The Independent Voice of Southern Methodist University Since 1915

The Daily Campus

The Daily Campus

The Independent Voice of Southern Methodist University Since 1915

The Daily Campus

The Independent Voice of Southern Methodist University Since 1915

The Daily Campus


SMU attracts students from out of state, country

All roads may not lead to SMU, but a whole bunch of them do.

This year SMU turns 100. In those 100 years, students from across the nation and from beyond oceans have decided to come to Dallas for college.

Jessica Noel, senior psychology and sociology double major from San Diego, wanted the “get-away-from-home” experience.

“I wanted to know what life was like outside of California, and I’ve definitely gotten that in Texas,” Noel said.

According to Stephanie Dupaul, the associate vice president for enrollment management at SMU, “SMU is very much a national and global university, given the number of out-of-state students who would like to enroll here.”

Dupaul went on to say that SMU’s out-of-state population increased this year, and 55 percent of the first-year class is not native to Texas.

Noel sees a big advantage to attending school in Dallas.

“Dallas isn’t so big that you can get lost in the shuffle, such as Los Angeles or New York City,” she said. “But at the same time, it is large enough to provide all of the opportunities that come with living in a big city.”

Sophomore Scarlet Gray from Shreveport, La, also noted the opportunities.

“I could see myself staying around (Dallas) and working somewhere for engineering and at the same time get my graduate degree here (at SMU), because they make that so easy for you here,” she said.

Gray also said that her favorite thing about SMU is although it is a big college and competing nationally, it is still small enough that you know people on campus.

“Even though it’s huge, it remains close-knit between people,” Gray said.

Sophomore journalism major Clara Lemon from Los Angeles, said she picked Dallas because it was a new place.

“I really wanted to go out of California and experience another place,” Lemon said. “I think SMU’s really awesome, and I’m really glad I came here. It’s an up-and-coming school, even though it’s not top among Ivy Leagues.”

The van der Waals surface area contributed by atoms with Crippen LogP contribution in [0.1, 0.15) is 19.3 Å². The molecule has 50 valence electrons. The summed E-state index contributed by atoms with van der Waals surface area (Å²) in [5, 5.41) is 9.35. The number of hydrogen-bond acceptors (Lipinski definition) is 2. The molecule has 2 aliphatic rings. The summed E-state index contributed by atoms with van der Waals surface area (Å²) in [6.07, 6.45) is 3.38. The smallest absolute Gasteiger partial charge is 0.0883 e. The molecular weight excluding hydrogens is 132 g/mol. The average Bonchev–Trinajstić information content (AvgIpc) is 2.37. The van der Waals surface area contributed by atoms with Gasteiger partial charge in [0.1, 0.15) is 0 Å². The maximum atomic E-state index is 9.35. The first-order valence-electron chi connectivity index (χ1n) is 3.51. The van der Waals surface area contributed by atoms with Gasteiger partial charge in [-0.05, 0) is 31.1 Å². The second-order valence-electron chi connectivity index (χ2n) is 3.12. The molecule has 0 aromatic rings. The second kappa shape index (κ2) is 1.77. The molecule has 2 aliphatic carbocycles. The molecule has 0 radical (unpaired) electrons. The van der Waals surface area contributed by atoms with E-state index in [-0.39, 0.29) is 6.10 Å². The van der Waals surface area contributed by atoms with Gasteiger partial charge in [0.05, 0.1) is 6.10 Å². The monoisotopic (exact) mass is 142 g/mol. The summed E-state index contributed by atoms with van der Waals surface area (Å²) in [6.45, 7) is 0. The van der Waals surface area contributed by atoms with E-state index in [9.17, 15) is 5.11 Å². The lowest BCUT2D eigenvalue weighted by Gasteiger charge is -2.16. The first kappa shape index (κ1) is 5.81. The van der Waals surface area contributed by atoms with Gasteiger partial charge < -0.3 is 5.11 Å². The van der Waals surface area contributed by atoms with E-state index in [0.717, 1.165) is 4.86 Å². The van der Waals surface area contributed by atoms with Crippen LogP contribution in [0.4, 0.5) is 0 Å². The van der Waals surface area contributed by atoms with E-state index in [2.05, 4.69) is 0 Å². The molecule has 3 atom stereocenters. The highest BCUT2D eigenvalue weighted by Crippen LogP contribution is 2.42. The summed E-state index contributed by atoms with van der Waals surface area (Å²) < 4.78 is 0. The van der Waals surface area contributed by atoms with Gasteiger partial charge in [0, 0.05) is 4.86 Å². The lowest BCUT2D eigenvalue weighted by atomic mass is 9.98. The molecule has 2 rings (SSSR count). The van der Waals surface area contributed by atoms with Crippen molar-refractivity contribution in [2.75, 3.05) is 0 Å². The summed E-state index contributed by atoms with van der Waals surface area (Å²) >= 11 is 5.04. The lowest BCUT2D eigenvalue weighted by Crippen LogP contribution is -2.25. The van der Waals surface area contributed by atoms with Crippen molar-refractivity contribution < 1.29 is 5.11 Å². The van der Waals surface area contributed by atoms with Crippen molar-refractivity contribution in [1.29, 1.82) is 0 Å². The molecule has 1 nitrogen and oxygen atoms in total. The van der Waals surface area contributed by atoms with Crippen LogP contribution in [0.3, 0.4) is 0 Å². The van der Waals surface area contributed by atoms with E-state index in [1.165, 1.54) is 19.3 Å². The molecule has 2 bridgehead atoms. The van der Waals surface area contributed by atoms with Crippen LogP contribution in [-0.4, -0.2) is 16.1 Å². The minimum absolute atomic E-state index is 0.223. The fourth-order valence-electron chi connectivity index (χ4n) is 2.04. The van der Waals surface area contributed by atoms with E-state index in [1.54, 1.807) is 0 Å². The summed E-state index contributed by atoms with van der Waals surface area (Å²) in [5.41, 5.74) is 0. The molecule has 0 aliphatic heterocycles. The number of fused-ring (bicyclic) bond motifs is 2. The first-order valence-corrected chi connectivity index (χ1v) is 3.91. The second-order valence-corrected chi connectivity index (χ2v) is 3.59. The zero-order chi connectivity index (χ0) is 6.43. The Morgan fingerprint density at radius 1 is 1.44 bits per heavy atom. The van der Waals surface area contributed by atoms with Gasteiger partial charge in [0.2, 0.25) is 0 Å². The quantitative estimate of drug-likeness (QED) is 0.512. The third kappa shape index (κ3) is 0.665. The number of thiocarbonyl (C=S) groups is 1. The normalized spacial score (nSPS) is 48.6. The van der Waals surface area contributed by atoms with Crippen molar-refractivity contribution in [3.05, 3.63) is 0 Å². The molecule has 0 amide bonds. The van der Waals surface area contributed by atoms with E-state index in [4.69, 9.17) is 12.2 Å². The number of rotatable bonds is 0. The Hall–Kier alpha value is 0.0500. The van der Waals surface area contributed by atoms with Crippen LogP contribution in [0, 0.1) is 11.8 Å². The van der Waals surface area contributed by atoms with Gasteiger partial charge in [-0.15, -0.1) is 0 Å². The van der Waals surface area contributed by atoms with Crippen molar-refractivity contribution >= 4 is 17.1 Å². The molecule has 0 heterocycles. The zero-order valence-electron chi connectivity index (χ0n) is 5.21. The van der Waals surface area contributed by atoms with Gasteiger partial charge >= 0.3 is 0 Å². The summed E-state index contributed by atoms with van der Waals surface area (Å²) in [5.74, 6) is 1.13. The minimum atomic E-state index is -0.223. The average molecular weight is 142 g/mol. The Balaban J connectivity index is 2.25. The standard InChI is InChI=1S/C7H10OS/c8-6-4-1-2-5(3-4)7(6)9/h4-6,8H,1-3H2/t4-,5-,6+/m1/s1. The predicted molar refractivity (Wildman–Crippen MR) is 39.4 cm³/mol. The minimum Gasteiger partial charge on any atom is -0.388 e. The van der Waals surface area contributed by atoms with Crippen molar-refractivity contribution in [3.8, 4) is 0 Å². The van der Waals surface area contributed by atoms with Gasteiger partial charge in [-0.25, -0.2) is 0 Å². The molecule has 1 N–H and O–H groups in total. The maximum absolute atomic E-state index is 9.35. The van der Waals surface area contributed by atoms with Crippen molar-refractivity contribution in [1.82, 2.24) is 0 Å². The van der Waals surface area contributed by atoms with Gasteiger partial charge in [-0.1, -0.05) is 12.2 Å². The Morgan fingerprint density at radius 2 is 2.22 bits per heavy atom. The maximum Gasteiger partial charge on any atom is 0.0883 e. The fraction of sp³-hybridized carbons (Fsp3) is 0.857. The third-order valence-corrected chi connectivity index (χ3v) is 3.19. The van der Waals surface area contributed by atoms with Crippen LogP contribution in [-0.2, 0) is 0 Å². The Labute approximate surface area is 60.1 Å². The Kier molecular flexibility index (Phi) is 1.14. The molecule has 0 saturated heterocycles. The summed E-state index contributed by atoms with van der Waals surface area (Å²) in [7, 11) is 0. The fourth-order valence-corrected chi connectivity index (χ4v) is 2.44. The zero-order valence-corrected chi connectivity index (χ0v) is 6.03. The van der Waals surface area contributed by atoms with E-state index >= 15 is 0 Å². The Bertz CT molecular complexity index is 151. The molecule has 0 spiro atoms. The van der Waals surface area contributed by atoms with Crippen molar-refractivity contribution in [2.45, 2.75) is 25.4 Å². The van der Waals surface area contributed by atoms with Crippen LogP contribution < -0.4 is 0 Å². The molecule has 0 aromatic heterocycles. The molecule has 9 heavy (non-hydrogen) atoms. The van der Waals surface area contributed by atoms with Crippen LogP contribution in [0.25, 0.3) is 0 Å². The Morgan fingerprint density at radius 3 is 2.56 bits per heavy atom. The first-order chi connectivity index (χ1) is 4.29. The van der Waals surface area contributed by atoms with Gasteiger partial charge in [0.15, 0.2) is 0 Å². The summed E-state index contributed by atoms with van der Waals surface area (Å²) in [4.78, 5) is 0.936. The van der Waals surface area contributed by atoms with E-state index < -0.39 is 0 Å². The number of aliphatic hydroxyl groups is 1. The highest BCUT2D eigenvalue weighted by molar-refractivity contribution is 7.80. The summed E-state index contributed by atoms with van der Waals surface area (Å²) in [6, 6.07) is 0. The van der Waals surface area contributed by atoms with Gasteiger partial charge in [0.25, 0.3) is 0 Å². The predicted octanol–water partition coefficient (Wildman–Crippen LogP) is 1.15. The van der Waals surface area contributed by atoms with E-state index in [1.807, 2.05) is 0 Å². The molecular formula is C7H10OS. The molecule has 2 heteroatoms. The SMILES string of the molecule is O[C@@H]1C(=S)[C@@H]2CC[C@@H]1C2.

SMU does not only draw students from the U.S. According to Dupaul, there were 611 international applicants this year—311 more international applicants than last year. These applications came from 80 countries around the globe.

“Of the 10,678 degree-seeking graduate and undergraduate students currently enrolled at SMU, 1,045 are international,” Dupaul said. “For undergraduates, 6.87 percent of our 6,150 undergraduate students are international.”

Claudia Graves, the director of international student and scholar services, attributes this draw of students to many factors. The desire to study in a city that is international, the strong economy and the markets and culture degree are just a few.

“We sell very well that we are an international city, and then we get to sell the kind of schools that we have,” Graves said.

Graves also believes the job market is one of the biggest advantages of going to school in Dallas.

“Dallas being one of the most growing cities … I think that’s a big plus,” she said.

Yee-Ching Liu is a sophomore biological science major from Taipei City, Taiwan who said came to Dallas because her aunt and uncle live here. She heard of SMU from her uncle, who got his graduate degree here.

Liu said one advantage of going to college in Dallas is that it would ultimately be cheaper than other big cities.

“In New York, living, housing, tuition are all more expensive than here,” she said.

SMU is a local school with a far-reaching, global ambition.

More to Discover